NASA calls out Roscosmos over alleged war propaganda on the ISS

Russian astronauts posted images with flags from Ukrainian regions that Russia has overtaken.
Loukia Papadopoulos

Things have been contentious between the U.S. and Russia since the beginning of the war, and it has been affecting space relations. 

In the days and weeks following Russia's invasion of Ukraine, the chief of Roscosmos, Dmitry Rogozin, appeared to threaten to disconnect the Russian thruster module from the station — removing the ISS' primary means of periodically accelerating itself to keep from re-entering the atmosphere and burning up. 

Suspending ISS cooperation

Then, early in April, Russia announced it would suspend cooperation on the International Space Station (ISS). Now, NASA has called out Roscosmos over alleged war propaganda aboard the orbital station.

Gizmodo reported on Friday that the American space agency released the following statement:

"NASA strongly rebukes Russia using the International Space Station for political purposes to support its war against Ukraine, which is fundamentally inconsistent with the station’s primary function among the 15 international participating countries to advance science and develop technology for peaceful purposes."

The statement isn’t available online; it was, however, given as a response to a media question, a NASA spokesperson told Gizmodo in an email. The statement was in response to a Monday Telegram post from Roscosmos of three cosmonauts holding up the flags of the Luhansk People’s Republic and the Donetsk People’s Republic, two Ukrainian regions that Russia has taken control over.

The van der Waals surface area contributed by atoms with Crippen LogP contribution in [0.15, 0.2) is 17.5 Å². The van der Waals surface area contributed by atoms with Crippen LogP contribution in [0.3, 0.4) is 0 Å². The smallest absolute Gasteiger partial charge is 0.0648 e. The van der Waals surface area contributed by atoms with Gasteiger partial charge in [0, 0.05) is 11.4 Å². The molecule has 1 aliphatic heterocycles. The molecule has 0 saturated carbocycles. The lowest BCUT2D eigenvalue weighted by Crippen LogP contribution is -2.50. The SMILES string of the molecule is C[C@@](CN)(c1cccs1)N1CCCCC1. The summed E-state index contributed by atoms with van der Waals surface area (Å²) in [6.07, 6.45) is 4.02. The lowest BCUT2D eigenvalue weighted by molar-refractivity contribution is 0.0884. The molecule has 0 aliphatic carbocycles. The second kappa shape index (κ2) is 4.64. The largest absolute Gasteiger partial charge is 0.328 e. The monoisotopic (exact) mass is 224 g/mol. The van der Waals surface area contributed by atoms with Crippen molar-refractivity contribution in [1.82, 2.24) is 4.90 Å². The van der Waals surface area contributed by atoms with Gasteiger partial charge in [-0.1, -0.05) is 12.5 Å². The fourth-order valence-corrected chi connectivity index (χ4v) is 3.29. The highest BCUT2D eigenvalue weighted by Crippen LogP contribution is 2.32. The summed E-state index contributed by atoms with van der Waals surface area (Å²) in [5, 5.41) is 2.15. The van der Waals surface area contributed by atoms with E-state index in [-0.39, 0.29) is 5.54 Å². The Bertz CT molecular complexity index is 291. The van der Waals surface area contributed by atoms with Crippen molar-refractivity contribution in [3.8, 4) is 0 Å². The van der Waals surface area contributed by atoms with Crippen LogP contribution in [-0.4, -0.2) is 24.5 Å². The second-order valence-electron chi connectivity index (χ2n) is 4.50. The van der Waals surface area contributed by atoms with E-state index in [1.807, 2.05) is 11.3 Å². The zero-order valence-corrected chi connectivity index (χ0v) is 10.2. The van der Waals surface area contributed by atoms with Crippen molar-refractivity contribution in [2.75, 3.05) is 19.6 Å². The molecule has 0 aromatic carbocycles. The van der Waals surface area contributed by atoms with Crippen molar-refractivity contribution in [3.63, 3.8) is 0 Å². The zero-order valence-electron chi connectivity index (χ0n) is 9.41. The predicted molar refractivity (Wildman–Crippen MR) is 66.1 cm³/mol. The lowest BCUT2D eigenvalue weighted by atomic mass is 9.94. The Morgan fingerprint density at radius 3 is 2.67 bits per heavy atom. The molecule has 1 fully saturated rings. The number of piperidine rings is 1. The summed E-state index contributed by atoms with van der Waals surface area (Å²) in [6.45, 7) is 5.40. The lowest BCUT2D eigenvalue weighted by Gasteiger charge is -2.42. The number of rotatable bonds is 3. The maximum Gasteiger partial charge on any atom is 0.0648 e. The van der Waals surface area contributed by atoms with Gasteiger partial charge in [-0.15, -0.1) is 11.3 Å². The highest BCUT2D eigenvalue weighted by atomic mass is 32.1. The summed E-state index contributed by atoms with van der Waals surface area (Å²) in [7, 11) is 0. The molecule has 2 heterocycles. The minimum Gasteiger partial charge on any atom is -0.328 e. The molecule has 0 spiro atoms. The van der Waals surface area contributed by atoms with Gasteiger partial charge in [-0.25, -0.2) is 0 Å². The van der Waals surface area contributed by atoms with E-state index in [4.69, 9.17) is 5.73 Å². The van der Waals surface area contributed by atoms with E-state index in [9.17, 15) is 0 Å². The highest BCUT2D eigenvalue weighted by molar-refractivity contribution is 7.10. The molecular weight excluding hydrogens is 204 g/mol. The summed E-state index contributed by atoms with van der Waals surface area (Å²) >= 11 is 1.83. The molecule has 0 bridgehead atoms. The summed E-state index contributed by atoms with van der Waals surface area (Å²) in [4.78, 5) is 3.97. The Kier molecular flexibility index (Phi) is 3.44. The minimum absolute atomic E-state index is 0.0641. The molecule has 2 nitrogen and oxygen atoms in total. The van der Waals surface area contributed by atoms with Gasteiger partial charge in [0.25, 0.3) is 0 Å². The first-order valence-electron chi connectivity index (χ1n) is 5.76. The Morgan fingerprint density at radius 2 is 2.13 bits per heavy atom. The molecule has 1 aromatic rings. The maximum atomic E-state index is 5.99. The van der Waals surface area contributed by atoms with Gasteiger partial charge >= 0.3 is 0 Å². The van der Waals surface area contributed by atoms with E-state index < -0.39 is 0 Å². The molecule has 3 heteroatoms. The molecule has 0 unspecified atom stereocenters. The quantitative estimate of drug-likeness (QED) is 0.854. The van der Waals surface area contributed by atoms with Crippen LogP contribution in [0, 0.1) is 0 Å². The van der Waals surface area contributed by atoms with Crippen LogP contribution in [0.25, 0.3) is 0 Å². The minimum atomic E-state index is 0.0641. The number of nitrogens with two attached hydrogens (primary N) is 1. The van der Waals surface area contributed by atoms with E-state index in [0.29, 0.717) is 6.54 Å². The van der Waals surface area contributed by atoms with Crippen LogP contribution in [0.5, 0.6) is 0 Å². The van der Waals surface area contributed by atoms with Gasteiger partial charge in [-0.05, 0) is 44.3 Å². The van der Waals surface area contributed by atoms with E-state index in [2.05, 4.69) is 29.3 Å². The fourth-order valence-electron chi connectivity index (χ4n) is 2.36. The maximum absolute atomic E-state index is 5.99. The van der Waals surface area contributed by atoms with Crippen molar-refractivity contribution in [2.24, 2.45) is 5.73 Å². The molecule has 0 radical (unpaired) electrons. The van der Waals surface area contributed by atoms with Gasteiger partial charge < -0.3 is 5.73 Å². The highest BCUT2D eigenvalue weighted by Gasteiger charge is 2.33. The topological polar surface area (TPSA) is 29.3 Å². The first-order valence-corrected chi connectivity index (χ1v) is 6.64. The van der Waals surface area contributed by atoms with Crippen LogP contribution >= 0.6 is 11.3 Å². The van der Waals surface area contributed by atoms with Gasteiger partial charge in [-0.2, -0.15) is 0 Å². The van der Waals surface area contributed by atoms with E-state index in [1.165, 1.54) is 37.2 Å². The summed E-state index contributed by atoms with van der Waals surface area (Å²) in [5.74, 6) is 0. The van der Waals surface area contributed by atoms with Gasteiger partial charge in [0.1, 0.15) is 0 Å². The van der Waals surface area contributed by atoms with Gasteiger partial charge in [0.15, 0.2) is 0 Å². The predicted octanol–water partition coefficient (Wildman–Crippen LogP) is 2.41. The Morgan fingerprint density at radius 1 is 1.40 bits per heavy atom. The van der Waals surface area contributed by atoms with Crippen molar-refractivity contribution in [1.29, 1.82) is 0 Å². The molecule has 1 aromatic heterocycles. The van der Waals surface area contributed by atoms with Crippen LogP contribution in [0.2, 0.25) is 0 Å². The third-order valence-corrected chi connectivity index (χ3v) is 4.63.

“We celebrate both on Earth and in space,” Roscosmos wrote on Telegram. “This is a long-awaited day that residents of the occupied areas of the Luhansk region have been waiting for eight years.”

Not one to fear or avoid confrontation, Rogozin responded to the NASA statement. by saying on Telegram: “We will do in the Russian segment everything what we consider necessary and useful. And I advise Western partners to cancel their stupid sanctions."

NASA's statement was not very strongly-worded, perhaps because its cooperation with Russia on the ISS is still crucially important. It may be a little less so as of June since the US can now perform ISS reboots without Russia's help, thanks to the Cygnus spacecraft.

Other space leaders chime in

Still, the ongoing conversation captured the attention of other leaders in the space field.

Josef Aschbacher, director-general of the European Space Agency, took to Twitter to express his discontent with Russia, “It is unacceptable that the ISS becomes a platform to play out the political or humanitarian crises happening on the ground," he tweeted.

 “The purpose of the ISS is to conduct research and prepare us for deeper exploration. It must remain a symbol of peace and inspiration.”

Regardless of what anyone says, Russia seems intent on continuing its invasion of Ukraine. And it does not help matters that China continues to be a strong ally of the nation. 

Russia may be losing partners in the West, but China will not be abandoning the nation any time soon.

 

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